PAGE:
walk sideways and jump in different directions.  Francois hopes 
 that this will give the game a much better VR feel.  VF does not 
 have this style of play and as I said Francois hopes this will make 
 the game even better.  

 Special moves

 No, I'm not listing any BUT here's how they will be performed.
 Francois has just recently made this change to the game and 
 hopefully I won't screw up explaining it.

 There are 3 ways of performing moves in FFL.

 1. Hold down a certain button then do a motion.

 2. Do a motion then press a button (ie Up, Up, Right + A)

 Ok the 3rd I guess isn't how you perform it but I'm a little 
 confused in how I should explain it.

 Say you were going to do a left punch then a right punch.  
 You'd have to wait until your left punch is finished before 
 being able to get the right punch in.  Well I'm still 
 confused about it.  I should have been recording our 

 There are a total of 40 special moves in the game.  Each character
 has 5.  So after you win a match you'll have a choice of 2 or 3 moves
 from the character you just beat.  What this means is that by the
 time you reach Junior you may have between 14 and 21 special moves at
 your disposal (boy is it going to be hard to keep track of the motions
 but won't it be fun).

 The order in which you'll have to fight your opponents is preset.
 Meaning each character will go through their opponents in a different
 order to get to Junior.

 - Graphics -

 Resolution : 320 x 240

 FFL uses an over scan screen.

 FPS : 20   (Francois has told me the FPS is up there)

 1000 Polygons Per Frame, but here is a little note about 
 that, that Francois told me.

 "By the way when I say I have 1000 polygons per frame, it 
 means I DRAW 1000 polygons on the screen, but I calculate 
 a lot more (hidden, face, clipping...)."
 Colour : 16-bit colour (65536 colours) 

 Now to the REAL information on the graphics.

 There will be MORPHING in the game!!! yes Shang Tsung style 
 except I haven't been able to get any thing out of him on who 
 will be using it but I'm betting the last boss will be (JUNIOR!).

 All Light is calculated in real time, and both the texture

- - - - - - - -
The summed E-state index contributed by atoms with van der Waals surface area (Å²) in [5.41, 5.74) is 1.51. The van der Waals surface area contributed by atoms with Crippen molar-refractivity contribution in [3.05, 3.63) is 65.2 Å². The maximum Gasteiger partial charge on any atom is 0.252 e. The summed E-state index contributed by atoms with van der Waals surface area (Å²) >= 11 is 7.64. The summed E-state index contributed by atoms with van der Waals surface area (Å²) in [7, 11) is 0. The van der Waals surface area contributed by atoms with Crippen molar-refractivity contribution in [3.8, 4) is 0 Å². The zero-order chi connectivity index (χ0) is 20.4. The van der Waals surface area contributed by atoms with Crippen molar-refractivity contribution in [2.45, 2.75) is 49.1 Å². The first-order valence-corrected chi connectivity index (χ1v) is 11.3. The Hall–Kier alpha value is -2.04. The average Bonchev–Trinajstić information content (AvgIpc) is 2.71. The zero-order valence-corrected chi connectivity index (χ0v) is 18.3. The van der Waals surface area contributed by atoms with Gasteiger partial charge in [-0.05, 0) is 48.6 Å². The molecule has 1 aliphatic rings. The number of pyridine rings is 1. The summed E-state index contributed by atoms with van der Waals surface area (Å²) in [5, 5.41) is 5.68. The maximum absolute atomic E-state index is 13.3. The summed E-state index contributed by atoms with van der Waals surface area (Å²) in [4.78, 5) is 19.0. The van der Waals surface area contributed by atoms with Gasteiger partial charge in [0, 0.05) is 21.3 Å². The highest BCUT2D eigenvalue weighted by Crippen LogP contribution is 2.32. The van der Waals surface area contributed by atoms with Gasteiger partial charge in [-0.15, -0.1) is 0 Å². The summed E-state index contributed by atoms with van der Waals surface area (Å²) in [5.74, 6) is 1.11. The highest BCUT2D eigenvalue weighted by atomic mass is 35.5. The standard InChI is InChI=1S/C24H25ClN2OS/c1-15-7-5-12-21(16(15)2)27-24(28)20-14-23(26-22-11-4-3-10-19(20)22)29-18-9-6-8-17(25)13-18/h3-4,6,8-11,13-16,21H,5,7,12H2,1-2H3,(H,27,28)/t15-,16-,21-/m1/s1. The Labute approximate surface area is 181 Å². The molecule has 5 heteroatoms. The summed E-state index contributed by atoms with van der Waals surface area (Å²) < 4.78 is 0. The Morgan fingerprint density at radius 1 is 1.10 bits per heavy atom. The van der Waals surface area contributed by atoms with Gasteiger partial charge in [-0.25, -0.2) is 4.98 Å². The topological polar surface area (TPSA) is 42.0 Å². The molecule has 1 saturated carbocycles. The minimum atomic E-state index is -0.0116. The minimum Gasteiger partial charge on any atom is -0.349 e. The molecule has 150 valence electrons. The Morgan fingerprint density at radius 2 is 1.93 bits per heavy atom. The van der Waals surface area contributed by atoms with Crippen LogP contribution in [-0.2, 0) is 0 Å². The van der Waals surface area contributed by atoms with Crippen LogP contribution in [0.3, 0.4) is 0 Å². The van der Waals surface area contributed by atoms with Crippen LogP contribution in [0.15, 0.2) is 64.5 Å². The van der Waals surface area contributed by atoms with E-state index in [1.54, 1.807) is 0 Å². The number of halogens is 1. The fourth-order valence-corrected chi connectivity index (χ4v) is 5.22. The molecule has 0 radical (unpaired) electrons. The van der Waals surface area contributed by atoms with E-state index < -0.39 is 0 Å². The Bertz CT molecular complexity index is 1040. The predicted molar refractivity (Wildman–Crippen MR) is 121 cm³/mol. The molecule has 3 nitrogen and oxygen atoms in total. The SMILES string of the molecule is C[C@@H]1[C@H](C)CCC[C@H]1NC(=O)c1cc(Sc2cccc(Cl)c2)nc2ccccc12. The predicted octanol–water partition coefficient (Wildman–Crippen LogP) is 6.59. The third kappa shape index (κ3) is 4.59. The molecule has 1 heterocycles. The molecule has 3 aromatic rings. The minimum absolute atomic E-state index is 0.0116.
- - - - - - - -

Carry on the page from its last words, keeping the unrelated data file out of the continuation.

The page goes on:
mapped and flat polygons are shaded depending on the light 

 *Now here comes ONE of the things that those of you who have 
 been reading my messages should know by now things have changed 
 and like said could keep changing.  Francois DID put in Gouraud 
 Shading.  Sean F., that was going to be for you, but he was forced 
 to remove it for now.  He did say it was in one version of the 
 Game but that the because of the data, the calculation time was 
 going to be too large so like I said he had to remove it.  

 It does not look like the Gouraud Shading will make it into the least for the version that will be at the WCES.  There 
 may still be hope for it though in the final version.

 Each character is made up of around 800 polygons.  The Polygons at 
 this point are from 25 to 50% done depending on the character.  So 
 for those of you who have seen the latest Demo Tape I'm guessing 
 that there's been a lot done since then.

 The platform the characters fight on is made up of around 100 polys.   

 I noticed some connection problems with the polys on the tape 
 with one of the characters.  Francois has told me that there may 
 very well be some connectivity problems because of the way he had 
 to setup the game.  He did say that VF for Saturn has the same 
 problem but so far I haven't heard any complaints about it.  He is 
 expecting some people to complain about this but he said it 
 shouldn't be too noticeable.
 "If Francois didn't do the artwork, who did?"
 Q - from Kerry G.  AOL

 A - Richard Ho has done the rest of the graphics and artwork on 
 the game. However because the CES is so close he was joined 
 recently by a 2nd graphic artist.  Richard is now working on the
 motion of the characters. 

 Sorry Sean still haven't gotten an answer about the PAL tv deal.  
 I'll keep trying.

 - Notes -

 Francois has done all of the coding in the game alone but he said 
 he has done less then 1% of the graphics and now we know who as 
 done the rest.

 Francois is now working on the AI and I'm hoping the CPU opponents
 will not be push overs like in most fighting games.

 The game will be a 32 meg Cart.  So think about this, VF on Saturn 
 is on a CD of course and has all of that memory to make the game.  
 FFL is on a cart and so far pixs wise comes very close to the 
 FINISHED version of VF and technically speaking is somewhat beyond VF.  
 Any one want to see Francois make a game using the CD for the extra 
 memory?  with the rumour that the CD will have a texture-mapping chip.  
 I think I read that somewhere...

 Someone else has recently joined the team from Atari and...what 
 they may be working on is a *Modem* version of the game.  No big 
 deal there.  Oh, this is still only rumoured to be happening even 
 though I get the information direct from Francois it's not a 
 guarantee that it will be in the game.  Would be cool though don't 
 you think?  Oh, Steve W. since this is an Atari game do you think
 it could very well be a Voice Modem game, although this is still
 just speculation.

 For those of you who read the message that I said who ever has